Energy News Results

  • Exxon to cut 1,600 jobs across Europe as oil rout weighs

    U.S. oil giant Exxon Mobil (XOM) said on Monday it plans to reduce its European workforce by up to 1,600 across the company's affiliates by the end of 2021 as part of its global review. Exxon said country-specific cuts will depend on the oil major's local business footprint and market conditions, after the COVID-19 pandemic hammered demand for its products and crude prices tanked.

  • U.S. Boosts Crude Sales to China, Forcing Saudis to Find Other Markets

    By Benoit Faucon in London and Collin Eaton in Houston. The U.S. is quickly ramping up oil sales to China, the world's biggest importer, forcing traditional suppliers in the Mideast to look for new markets or hold on to their crude in an already oversupplied world. The U.S. accounted for 7% of Chinese crude imports through mid-September, according to London-based market intelligence firm Vortexa Ltd-- up from 0.4% in January.

  • Investment bank PJ Solomon lays off staffers in energy group

    PJ Solomon LP laid off staffers in its energy group due to the slowdown in acquisitions and divestitures stemming from the COVID-19 pandemic and sinking oil prices, the U.S. investment bank said on Friday. Oil and gas dealmaking has cratered this year as exploration companies focus on retaining cash amid low commodity prices and increased pressure from shareholders to boost returns.

  • Pandemic Pain Persists for Big Oil Companies -- 2nd Update

    By Christopher M. Matthews and Sarah McFarlane. Major oil companies signaled they remain under extreme financial pressure and oil prices slid Thursday as demand for fossil fuels rebounds slowly after being crushed by the coronavirus pandemic. Despite a modest economic recovery, oil-and-gas companies are being hammered by a sustained drop in consumption of gasoline and jet fuel as millions of people work from home and avoid driving and flying.

  • Marathon Oil reinstates quarterly base dividend

    Marathon Oil Corp (MRO) has reinstated its quarterly base dividend, the U.S. oil producer said on Thursday, after suspending it in May following a historic collapse in crude prices. Oil companies were forced to slash dividends, halt buybacks and curtail production earlier this year as the COVID-19 pandemic hammered energy demand, sending U.S. crude futures below $0 a barrel for the first time in April.

  • Oil's Recovery Set to Drag On Beyond Next Year -- Update

    Oil prices won't recover to pre-coronavirus levels by the end of next year, investment banks say. A group of 10 investment banks polled by The Wall Street Journal forecast that futures for Brent crude oil, the global benchmark, will average $53.50 a barrel in 2021' s fourth quarter. U.S. benchmark West Texas Intermediate futures will average $50.31 a barrel in the same quarter, they estimated.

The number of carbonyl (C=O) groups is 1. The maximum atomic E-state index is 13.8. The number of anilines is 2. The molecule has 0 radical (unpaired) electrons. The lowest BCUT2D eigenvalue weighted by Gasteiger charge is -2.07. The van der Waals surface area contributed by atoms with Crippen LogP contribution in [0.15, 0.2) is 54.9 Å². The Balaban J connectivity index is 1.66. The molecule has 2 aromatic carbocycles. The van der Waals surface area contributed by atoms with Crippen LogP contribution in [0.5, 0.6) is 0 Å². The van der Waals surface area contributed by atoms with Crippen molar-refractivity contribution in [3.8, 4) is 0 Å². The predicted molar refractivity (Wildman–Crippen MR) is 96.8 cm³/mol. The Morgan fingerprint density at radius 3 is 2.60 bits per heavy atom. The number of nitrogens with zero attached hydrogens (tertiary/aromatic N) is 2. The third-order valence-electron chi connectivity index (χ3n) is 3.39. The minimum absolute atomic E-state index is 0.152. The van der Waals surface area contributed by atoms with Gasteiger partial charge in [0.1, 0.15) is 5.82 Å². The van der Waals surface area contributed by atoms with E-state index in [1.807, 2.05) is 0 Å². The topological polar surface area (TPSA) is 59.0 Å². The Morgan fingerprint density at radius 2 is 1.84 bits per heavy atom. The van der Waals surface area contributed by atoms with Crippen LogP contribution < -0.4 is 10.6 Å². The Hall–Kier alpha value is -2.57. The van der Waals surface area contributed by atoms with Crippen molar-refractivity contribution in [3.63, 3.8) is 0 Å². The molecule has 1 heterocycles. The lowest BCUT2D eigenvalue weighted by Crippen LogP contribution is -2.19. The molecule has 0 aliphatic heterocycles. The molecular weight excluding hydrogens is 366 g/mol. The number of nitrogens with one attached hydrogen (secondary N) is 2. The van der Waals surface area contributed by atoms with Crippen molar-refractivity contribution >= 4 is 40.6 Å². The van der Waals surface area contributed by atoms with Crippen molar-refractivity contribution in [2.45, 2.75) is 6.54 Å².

• Pandemic Pain Persists for Big Oil Companies -- Update

    By Christopher M. Matthews and Sarah McFarlane. Major oil companies signaled they remain under extreme financial pressure and oil prices slid Thursday as demand for fossil fuels rebounds slowly after being crushed by the coronavirus pandemic. Despite a modest economic recovery, oil-and-gas companies are being hammered by a sustained drop in consumption of gasoline and jet fuel as millions of people work from home and avoid driving and flying.

  • Oil's Recovery Set to Drag On Beyond Next Year--Update

    Oil prices won't recover to pre-coronavirus levels by the end of next year, investment banks say. A group of 10 investment banks polled by The Wall Street Journal forecast that futures for Brent crude oil, the global benchmark, will average $53.50 a barrel in 2021' s fourth quarter. U.S. benchmark West Texas Intermediate futures will average $50.31 a barrel in the same quarter, they estimated.

  • Pandemic Pain Persists for Big Oil Companies

    By Christopher M. Matthews, Rebecca Elliott and Sarah McFarlane. The global oil-and-gas industry remains under extreme financial pressure as demand for fossil fuels rebounds slowly after being crushed by the coronavirus pandemic. Some of the largest western oil companies including Exxon Mobil Corp. (XOM) and Royal Dutch Shell PLC (RDS/A) signaled this week that key parts of their business continued to struggle through the summer and early fall, which will weigh down the third-quarter...

  • India refiner Reliance buys Canadian heavy crude to offset Venezuelan decline -sources

    Indian oil refiner Reliance Industries has agreed to purchase 2 million barrels of Canadian heavy crude per month, three industry sources said, as a substitute for dwindling Venezuelan supply. The deal, large for Canada, shows how global buyers are scrambling for new sources of heavy oil.

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